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Ntshala Mahase is a Law student at the University Of the Free State. He is the author of the novel Life Out of the Ordinary. He is a social activist. He writes black consciousness opinions for Outlook magazine.

Hope for a better South Africa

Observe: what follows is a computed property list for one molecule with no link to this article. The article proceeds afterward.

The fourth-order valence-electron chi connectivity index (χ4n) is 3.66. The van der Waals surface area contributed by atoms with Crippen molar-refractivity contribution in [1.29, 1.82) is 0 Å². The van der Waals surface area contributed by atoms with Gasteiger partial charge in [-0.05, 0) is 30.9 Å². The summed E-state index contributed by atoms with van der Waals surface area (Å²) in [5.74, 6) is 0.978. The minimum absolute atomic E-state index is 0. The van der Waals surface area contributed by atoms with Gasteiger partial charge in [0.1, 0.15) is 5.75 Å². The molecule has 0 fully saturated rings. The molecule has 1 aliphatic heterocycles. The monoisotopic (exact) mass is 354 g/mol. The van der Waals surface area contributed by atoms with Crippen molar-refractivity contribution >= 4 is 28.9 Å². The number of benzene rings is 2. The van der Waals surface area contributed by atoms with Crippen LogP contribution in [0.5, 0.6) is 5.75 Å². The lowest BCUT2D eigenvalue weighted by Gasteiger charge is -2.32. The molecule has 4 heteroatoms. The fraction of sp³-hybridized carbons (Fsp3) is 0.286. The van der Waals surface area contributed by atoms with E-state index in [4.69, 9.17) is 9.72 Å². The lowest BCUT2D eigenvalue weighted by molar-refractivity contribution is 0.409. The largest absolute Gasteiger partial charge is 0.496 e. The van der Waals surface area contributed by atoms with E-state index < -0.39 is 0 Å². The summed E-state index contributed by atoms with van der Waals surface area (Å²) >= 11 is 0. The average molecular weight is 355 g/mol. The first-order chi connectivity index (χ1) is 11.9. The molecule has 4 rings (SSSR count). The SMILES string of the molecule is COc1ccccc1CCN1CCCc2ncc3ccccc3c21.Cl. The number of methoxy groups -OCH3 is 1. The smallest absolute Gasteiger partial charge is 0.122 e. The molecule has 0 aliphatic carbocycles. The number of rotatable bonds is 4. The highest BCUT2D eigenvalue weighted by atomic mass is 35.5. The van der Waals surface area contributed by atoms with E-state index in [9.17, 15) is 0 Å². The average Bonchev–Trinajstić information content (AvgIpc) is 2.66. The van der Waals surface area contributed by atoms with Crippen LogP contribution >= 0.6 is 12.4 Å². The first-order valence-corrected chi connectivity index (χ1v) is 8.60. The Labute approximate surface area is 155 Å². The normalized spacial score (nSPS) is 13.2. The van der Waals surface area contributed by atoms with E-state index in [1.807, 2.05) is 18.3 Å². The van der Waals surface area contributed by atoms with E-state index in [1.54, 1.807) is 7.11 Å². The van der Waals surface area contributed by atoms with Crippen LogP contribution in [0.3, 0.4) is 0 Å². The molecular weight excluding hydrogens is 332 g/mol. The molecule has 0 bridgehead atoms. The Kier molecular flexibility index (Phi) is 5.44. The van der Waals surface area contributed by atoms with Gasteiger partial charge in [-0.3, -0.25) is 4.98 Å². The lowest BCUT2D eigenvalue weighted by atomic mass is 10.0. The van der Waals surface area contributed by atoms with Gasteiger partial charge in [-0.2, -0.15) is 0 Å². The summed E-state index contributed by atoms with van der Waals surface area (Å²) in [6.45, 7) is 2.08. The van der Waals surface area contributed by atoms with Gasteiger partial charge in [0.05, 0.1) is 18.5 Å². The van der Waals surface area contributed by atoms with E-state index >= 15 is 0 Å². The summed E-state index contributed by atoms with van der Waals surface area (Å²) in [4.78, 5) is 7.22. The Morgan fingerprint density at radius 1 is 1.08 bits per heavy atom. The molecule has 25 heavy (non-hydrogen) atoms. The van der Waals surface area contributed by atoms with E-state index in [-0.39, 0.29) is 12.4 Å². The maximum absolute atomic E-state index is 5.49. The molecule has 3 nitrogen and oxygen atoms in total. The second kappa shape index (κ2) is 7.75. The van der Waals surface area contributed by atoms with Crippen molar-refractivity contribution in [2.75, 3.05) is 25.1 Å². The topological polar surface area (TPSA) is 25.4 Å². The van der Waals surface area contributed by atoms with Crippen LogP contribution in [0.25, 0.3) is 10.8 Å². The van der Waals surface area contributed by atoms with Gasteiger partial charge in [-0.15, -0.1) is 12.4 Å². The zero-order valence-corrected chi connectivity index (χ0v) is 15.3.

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Like most other South Africans, especially those who have benefited a little from this new political dispensation “democracy.” I used to look at our country from a different eye, an eye of a disadvantaged black South African. When confronted with the question that most would rather prefer not to answer. The question on whether we have, since obtaining our democracy, made much needed progress from a state in which our country found itself in twenty or so years back. The question that seems to have its roots from the circumstances that one find himself in. If you were to ask me this very same question couple of years back when I was still a kid, playing around with some white kids at the back yard, I would confidently with a silly smile say we have made quite a substantial and remarkable progress since we became a democratic country. For at that time I most probably knew nothing or less about racism, white privilege, reverse racism etc. For at that time I was unaware of my surroundings, all I could see was that we could afford food at home, I can play with kids from different cultural and racial backgrounds. My decision would have been clouded by my lack of in-depth understanding and sober assessment of how the society operates, of how it views people and their worth in its eyes based on gender, skin colour and language. My decision would have been impeded by the level of unconsciousness I would have found myself in at that moment, not being conscious enough to realise that vast majority of black population are still very much psychologically and economically oppressed and that it is difficult for them to liberate themselves because the economic policies and structures are not user friendly to cater for them. Couple of years after, if one would come back and ask me the very same question. Being as conscious as I am of my surroundings. Having been stuck in a circle of poverty, not knowing what to do to make the ends meet. Having witnessed how the other side of the society lives, where the grass is certainly much greener. Having been subject to racial attacks. After realising how, after long since we claimed we have gained freedom, people are still without shelter, all they can afford is shacks covered with plastics. Without proper running water, sanitation and couple of other basic needs, which I at least think one is rightfully entitled to. If you were to ask me this question after I was chased by dogs, running for my life, just for falling in love with someone of a different racial group as I am. Not just running for my life, as if it was not enough pain, being told how much of a kaffir I am and how I do not deserve to be with someone I fell so deeply in love with. If you were to ask me this question when my friend had just been stabbed to death for his cell phone, if last week my friend just shot dead his wife after she found out that he was cheating on her. If I could draw the state in which our country finds itself in, underpinned by corruption and self-enriching government officials. I would, with a furious and arrogant voice, reply “things are still the same if not worse.” I would give you thousands of reasons why I say so, of course based on my circumstances. Just recently, one other guy at the student cafeteria decided to sit right next to me in silence. I became anxious, more so when he attempted to break out of his voice, which happened to sound weird. I soon realised this guy, like most other friendly university guys, just wanted to have a pep talk just before his class started. “Do you honestly think we have made a progress as a nation twenty years after liberation?” The guy said. The very same question that seemed to have followed my conscious seemed to have made its way back into my lively life. At this time, just after being admitted at an institution that was formerly exclusive to whites, predominant Afrikaans University of the Free State. I also happen to be among those selected few individuals who possessed at their disposal a bursary from the Free State government. I took a while before answering the dude, of course, like any other South African my decision was pretty much influenced by my surroundings. With a snobbish accent, like a typical university student, I replied; “Yes we have made a progress.” I mean I had more than enough reasons to back this statement up. From these three situations one might realise that one will see our country from an eye which his circumstances direct him to. Without being subjective nor being emotional, I decided to look at the progress our country has made from lens of an activist citizen. I suppose if only most of us can just put our differences aside and look at how beautiful our country is, be constantly reminded of those privileged people who are doing their bit to help those underprivileged, those willing to fight such an unjust cause and see a country which is equal and fair to everyone without reference to skin colour or gender or sexual orientation, of course still acknowledging the fact that there is still a lot to be done. With this mentality there is bound to be a great and prosperous future ahead for us, there is certainly hope for a better South Africa.

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